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What are some of the most frequent questions to ask friend for the position (either general like chapter number or specific like page number) in a book that they have finished reading yesterday? I suppose one of them is "where were you left with yesterday?".

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    I assume the reason friend is asking is because he knows the book very well himself, and he wants to talk about it with you even though he knows you haven't finished reading it yourself. So he might well use the abbreviated loctative ("position-based") metaphoric usage "Where are you up to?" because we tend to think of narratives as consisting of a series of "points" on a "line" from "start" to "end", same as real-world physical journeys. Nov 18, 2023 at 15:13
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    "Where were you left with?" is not a valid sentence. Nov 18, 2023 at 15:35
  • @KateBunting how about "Where have I left yesterday?"
    – Tran Khanh
    Nov 18, 2023 at 16:55
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    No. You could say "Where did I leave off yesterday?" (Leave off is a less common way to say stop [doing something].) Nov 18, 2023 at 17:03
  • @KateBunting, that's a thought!
    – Tran Khanh
    Nov 19, 2023 at 3:47

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You might ask "Where did you read up to?" or "Where did you get up to?" or "How far did you get?". Conversationally it is common to use yes/no questions: "Did you finish chapter 10?", "Did you get to the part with the monster?" with the expectation that your friend would say something like "Yes, and I finished chapter 11 too." You can ask related questions: "How much of the book do you have left?" and so on.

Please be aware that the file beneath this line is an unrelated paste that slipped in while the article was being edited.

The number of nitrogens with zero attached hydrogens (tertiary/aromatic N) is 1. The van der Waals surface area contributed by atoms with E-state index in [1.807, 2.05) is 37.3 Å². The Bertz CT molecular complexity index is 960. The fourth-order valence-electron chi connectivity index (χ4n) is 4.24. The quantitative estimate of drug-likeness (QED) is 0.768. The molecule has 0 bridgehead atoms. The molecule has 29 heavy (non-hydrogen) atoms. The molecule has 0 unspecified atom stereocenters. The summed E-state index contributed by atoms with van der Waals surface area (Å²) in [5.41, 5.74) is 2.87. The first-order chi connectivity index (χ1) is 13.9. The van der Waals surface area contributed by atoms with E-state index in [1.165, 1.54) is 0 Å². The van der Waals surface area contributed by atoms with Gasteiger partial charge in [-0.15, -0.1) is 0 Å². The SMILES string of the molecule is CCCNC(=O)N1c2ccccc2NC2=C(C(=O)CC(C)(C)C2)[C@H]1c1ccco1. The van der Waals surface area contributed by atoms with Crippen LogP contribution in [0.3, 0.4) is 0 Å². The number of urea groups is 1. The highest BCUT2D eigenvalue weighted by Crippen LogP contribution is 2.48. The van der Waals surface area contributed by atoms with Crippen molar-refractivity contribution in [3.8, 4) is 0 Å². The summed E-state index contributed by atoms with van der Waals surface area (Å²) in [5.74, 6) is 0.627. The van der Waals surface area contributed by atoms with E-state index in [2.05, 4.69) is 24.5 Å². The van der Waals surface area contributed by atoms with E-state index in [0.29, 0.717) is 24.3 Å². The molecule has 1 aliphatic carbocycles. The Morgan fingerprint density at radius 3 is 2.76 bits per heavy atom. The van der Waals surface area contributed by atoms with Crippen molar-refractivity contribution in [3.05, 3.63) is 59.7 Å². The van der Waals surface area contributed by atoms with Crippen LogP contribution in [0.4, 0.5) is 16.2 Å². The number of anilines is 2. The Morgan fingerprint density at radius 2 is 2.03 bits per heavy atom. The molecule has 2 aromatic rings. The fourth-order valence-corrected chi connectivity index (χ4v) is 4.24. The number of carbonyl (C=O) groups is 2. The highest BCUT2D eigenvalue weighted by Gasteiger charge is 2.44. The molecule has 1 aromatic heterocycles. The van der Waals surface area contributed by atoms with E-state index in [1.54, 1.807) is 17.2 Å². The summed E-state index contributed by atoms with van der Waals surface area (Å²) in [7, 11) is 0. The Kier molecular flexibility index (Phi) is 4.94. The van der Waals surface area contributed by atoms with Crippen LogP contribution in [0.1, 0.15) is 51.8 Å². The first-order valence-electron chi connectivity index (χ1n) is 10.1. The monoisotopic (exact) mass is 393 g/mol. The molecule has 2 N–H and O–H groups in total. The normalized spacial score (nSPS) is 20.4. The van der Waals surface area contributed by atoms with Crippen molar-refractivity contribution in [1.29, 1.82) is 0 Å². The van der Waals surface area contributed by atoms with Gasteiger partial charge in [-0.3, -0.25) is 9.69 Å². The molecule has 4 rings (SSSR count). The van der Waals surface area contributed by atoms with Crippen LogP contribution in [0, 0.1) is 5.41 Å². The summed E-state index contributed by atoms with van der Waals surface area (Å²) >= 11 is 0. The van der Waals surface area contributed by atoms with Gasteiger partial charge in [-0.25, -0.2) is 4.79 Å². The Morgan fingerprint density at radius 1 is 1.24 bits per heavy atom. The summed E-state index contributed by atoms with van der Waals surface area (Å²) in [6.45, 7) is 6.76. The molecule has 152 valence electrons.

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  • If I ask myself for a specific page number that I stopped at yesterday, then should any of "which page did I stop at yesterday?", "which page have I finished reading yesterday?" or "which page am I currently on?" be suitable?
    – Tran Khanh
    Nov 18, 2023 at 15:12
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    If you are talking to yourself you can say any of those.
    – James K
    Nov 18, 2023 at 19:41
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To use your verb leave (past tense left) you could ask:

Where did you leave off?

It could be paraphrased as "At which point in the story did you stop reading?" or "How far did you get?"

The typical answer to that question won't be a page or chapter number but a description of an event in the story's plot, such as "The spaceship has just landed on Mars" or "They've reached Rivendell" or "The heroine has just been hired by a prominent law firm." if the book is fiction, or "I just finished the chapter on ATP" if it's a science textbook.

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